Tacit and Explicit Knowledge Reprint Edition, Kindle Edition
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And Collins steps further, he argues that we can not satisfied with the tacit, non-articulated knowledge and stop studying it. The knowledge that we can not tell sometimes is mystified, and ambiguous. Therefore, he proposed three kind of tacit knowledge(relational, somatic and collective), some(the first two) can be transformed to explicit knowledge/form, and some(the last) can not. This thought is well explained in his paper in 2001("What is tacit knowledge"). It also relate to the important issue which is the limit of artificial intelligence. Basically, AI can do the things which all the principles or rules are written down. If all the tacit knowledge can be transformed to explicit knowledge, AI will replace human labor eventually.
I think the book is worth reading, it not only summarizes the author's thoughts but also refines them. He discuss explicit knowledge in detail by using his "string" concept and argues all the knowledge is based on explicit knowledge which is in the reverse side of Michael Polanyi. And the text is plain and clear, it doesn't make too much difficulty for a non-english reader. If you are interested in Tacit knowledge or the debate of AI, don't miss it.
His basic notion is that explicit knowledge is knowledge that can be represented as a string and passed through an intermediary (such as the Internet) without any loss of information. A string is a general term to represent characters, numbers, computer codes etc. The book is a fascinating exploration of the differences between human and artificial intelligence and links together many of the interesting experiments (both thought and actual) that have been published in the last 50 years.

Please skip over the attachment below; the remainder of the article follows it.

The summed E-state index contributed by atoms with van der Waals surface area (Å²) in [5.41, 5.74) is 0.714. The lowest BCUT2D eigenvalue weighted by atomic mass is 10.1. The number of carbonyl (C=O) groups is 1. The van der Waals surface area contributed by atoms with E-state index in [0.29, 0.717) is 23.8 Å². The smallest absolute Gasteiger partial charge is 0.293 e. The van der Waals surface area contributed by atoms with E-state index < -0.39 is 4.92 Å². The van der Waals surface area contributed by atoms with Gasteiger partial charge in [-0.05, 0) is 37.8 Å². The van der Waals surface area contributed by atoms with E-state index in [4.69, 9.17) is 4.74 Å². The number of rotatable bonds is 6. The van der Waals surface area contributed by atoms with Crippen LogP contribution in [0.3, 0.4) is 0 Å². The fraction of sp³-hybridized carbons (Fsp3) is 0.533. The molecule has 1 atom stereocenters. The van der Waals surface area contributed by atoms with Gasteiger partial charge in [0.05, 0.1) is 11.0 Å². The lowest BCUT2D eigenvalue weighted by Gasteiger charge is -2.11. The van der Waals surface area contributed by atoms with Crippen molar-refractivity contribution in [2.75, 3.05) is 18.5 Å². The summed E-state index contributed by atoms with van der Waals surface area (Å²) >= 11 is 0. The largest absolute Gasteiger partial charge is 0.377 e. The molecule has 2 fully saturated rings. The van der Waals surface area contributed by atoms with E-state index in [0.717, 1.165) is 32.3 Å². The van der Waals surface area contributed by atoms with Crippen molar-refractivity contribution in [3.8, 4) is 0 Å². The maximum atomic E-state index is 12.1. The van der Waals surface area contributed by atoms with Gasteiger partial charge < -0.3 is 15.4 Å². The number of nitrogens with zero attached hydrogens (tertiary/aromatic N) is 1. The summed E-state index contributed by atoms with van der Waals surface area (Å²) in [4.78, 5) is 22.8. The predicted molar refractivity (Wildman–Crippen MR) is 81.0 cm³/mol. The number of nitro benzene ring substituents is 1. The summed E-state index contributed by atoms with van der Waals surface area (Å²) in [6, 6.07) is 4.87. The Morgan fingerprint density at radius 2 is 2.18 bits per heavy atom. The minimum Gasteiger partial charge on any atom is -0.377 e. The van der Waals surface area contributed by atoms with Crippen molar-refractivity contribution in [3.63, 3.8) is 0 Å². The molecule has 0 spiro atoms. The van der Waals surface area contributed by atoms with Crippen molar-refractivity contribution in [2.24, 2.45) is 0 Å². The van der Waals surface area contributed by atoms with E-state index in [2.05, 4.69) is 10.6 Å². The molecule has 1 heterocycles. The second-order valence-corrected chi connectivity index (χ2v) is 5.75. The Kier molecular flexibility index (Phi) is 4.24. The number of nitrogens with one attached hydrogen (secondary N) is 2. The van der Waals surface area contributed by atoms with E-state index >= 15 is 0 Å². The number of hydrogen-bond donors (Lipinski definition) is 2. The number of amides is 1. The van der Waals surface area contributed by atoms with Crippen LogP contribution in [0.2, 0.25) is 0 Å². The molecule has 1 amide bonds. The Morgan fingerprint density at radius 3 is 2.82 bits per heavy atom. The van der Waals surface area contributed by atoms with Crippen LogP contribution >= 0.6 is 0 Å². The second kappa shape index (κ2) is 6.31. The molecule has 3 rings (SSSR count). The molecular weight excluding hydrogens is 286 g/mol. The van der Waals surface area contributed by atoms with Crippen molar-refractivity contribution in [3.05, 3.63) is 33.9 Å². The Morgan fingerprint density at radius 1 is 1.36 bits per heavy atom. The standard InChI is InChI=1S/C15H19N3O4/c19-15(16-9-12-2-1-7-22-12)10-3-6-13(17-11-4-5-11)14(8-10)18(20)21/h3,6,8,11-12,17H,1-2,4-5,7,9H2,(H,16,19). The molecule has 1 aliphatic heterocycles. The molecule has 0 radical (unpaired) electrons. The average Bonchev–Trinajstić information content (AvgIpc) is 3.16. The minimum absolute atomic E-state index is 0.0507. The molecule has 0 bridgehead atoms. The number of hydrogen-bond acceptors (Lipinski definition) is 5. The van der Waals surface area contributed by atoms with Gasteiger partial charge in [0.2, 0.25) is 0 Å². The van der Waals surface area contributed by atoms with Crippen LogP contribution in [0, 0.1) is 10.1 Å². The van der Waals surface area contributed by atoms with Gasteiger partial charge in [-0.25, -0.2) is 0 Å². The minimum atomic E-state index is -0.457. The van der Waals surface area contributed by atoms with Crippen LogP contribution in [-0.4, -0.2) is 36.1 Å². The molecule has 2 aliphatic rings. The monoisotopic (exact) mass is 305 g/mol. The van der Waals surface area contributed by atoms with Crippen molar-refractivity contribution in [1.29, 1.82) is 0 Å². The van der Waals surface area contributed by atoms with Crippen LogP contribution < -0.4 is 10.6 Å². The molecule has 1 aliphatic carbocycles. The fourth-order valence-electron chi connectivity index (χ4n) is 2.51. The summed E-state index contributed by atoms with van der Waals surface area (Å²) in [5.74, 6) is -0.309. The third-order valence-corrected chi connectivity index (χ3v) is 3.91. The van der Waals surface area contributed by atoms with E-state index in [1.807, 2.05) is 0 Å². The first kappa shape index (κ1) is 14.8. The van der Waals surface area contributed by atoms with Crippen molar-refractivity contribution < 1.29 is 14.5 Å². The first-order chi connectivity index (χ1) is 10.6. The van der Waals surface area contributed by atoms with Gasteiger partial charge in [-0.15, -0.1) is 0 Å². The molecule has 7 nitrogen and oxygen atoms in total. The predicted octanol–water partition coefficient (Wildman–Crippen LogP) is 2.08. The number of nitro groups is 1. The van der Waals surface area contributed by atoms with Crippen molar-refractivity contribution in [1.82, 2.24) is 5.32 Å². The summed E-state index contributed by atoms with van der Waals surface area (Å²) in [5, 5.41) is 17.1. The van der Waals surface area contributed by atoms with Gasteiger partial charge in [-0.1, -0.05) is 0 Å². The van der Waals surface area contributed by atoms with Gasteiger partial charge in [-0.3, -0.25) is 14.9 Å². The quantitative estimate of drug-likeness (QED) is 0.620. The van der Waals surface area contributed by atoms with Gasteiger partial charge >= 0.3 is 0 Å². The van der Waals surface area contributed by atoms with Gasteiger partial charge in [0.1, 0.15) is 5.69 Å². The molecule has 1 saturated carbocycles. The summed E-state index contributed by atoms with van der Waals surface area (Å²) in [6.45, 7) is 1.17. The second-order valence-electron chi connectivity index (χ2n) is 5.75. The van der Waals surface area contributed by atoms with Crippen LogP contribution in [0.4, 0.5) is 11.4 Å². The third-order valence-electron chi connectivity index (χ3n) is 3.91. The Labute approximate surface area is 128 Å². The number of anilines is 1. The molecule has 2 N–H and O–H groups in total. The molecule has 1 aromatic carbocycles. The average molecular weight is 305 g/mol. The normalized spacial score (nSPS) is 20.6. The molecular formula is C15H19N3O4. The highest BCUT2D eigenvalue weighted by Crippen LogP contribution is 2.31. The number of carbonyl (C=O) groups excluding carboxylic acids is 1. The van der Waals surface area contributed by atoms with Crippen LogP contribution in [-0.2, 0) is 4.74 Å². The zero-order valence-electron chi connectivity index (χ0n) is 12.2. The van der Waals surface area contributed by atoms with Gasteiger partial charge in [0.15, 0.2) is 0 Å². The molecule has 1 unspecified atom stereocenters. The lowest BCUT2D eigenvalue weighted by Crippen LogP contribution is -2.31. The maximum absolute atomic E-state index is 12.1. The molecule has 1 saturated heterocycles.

He introduces some very interesting ideas. For example, the degree to which tacit knowledge is required to understand strings, even compose them in the first place.
He revisits Michael Polanyi's discussion on riding bicycles with the notion of somatic tacit knowledge, knowledge that becomes part of our body for the performance of mechanical tasks. He argues that this can be reduced to mechanical instructions, even though these instructions could not reasonably be performed by human in the required timescale. What attracted my attention was a footnote in which he dismisses actor network theory as "the so-called actor network theory has succeeded brilliantly in the academic market place by cleverly failing to acknowledge this obvious asymmetry and claiming that its absence from the theory represents a philosophical insight." I have not yet finished reading Latour's book so I will keep a lookout for this issue.
The asymmetry to which he refers is the notion that a blind man's stick becomes part of a blind man: the man uses the stick as an extension of his own self. However, we cannot say that the blind man has become part of the stick. (Page 114).
In the final chapter he talks about collective tacit knowledge and social Cartesianism, the notion that there is a distinct difference between humans and animals because, he argues, that humans are capable of reorganising their tacit knowledge to fit in with the social patterns of different social setting. Dogs, cats and other animals, he argues, cannot socialise at all. I think that this is the least impressive chapter in the book, in my opinion, because it seems out of touch with recent research, even common sense, that if humans cannot socialise effectively with animals since we cannot speak their language, it says nothing that animals cannot socialise effectively with humans. For example, there is plenty of evidence that whales have a complex social life and language. While I disagree with the detail of the chapter I'm happy with the conclusions that, for example, direct face-to-face human interaction is essential in order to acquire collective tacit knowledge. Where I differ is in his conclusion that teleconferencing will never be a substitute for air travel. Just as human beings are remarkably adaptable, teleconferencing has an enormous potential for improvement with genuine broadband transmission, and while it will never be quite the same as being there in person, has a long way to go in terms of development. I think eventually that he will be proved wrong in this conclusion.